Searching for a file in Windows Explorer takes forever, but there’s a faster way if you’re willing to use the command prompt.
The amazing Twitter account SwiftOnSecurity posted this gem yesterday:
Stupid dirty cheap way to search an entire Windows drive for wildcard text in a file name, that I use all the time. 50x faster than trying to use Explorer.
1.) dir “search term*” /s
means start from root and /s means subdirectories
Example shows all .log files:
dir *.log /s
— SwiftOnSecurity (@SwiftOnSecurity) April 30, 2018
You can use this trick to search any drive and will usually finish in a few seconds. In the screenshot above, for example, I searched my drive for all files that include “justinpot” in the name by running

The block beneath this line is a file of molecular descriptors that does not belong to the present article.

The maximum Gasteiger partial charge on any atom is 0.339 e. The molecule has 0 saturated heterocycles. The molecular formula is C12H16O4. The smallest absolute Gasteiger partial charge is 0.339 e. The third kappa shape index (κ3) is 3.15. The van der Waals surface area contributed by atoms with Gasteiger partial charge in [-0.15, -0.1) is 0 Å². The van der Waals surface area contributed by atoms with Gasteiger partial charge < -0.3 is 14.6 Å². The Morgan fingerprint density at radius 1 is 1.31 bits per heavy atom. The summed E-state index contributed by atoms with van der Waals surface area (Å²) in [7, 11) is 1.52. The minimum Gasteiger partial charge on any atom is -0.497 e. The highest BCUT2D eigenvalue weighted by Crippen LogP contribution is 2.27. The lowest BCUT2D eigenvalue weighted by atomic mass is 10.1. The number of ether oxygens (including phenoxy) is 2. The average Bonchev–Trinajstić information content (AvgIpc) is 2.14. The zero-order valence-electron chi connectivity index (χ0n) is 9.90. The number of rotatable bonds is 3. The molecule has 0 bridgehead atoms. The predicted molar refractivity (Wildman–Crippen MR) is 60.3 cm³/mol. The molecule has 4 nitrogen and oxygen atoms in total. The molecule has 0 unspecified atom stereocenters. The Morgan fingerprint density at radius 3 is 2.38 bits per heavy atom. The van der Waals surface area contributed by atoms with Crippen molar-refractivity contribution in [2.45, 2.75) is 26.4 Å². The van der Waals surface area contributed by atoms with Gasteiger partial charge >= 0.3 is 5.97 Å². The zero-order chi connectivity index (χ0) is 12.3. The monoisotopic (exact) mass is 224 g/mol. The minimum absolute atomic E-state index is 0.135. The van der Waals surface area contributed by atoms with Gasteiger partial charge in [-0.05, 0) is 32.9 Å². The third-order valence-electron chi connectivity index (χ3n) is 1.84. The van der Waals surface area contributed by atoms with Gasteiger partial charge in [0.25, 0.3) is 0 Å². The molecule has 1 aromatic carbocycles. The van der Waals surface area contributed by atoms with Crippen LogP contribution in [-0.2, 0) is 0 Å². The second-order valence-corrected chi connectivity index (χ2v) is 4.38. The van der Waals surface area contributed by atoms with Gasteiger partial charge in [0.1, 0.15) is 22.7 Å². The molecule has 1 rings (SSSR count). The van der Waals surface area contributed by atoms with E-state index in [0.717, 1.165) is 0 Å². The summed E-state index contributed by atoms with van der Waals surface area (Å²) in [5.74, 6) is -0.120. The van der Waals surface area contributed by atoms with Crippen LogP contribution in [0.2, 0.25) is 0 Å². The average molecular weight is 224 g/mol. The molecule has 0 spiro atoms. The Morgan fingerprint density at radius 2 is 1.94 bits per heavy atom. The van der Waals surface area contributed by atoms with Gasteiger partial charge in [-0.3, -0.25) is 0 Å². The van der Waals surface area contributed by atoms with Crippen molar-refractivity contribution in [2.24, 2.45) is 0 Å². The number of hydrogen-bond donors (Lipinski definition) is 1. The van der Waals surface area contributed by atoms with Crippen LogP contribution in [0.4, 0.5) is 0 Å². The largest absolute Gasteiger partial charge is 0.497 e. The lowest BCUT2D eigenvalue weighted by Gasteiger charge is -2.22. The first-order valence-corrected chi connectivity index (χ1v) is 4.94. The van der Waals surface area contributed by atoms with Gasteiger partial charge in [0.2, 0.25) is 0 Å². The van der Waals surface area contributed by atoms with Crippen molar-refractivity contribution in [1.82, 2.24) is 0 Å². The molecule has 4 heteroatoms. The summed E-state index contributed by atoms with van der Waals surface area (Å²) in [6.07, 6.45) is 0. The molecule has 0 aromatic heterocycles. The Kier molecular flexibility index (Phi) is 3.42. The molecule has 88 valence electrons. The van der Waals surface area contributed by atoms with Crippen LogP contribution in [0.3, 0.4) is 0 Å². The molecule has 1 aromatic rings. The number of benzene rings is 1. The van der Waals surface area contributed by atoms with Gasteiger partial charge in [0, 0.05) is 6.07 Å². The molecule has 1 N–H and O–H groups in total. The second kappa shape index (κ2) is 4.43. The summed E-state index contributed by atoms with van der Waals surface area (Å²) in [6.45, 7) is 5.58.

dir *justinpot* /s. Swift, in the tweet, searched for all log files on a drive by running
dir *.log /s.
Confused? Let’s break this down:
diris a command used to show files in the current directory, but which can also show files anywhere in the system.
- The backslash tells
dirto search from the root directory of the current drive.
dirto search all subdirectories.
*is used by command line apps as a wildcard. So
*.txtwill show you all files that end with “.txt”, while
project*will show you all filenames that begin with the word “project”
Put it all together and you’ve got a quick way to search any drive pretty quickly. Give it a try, but note that this won’t work in PowerShell.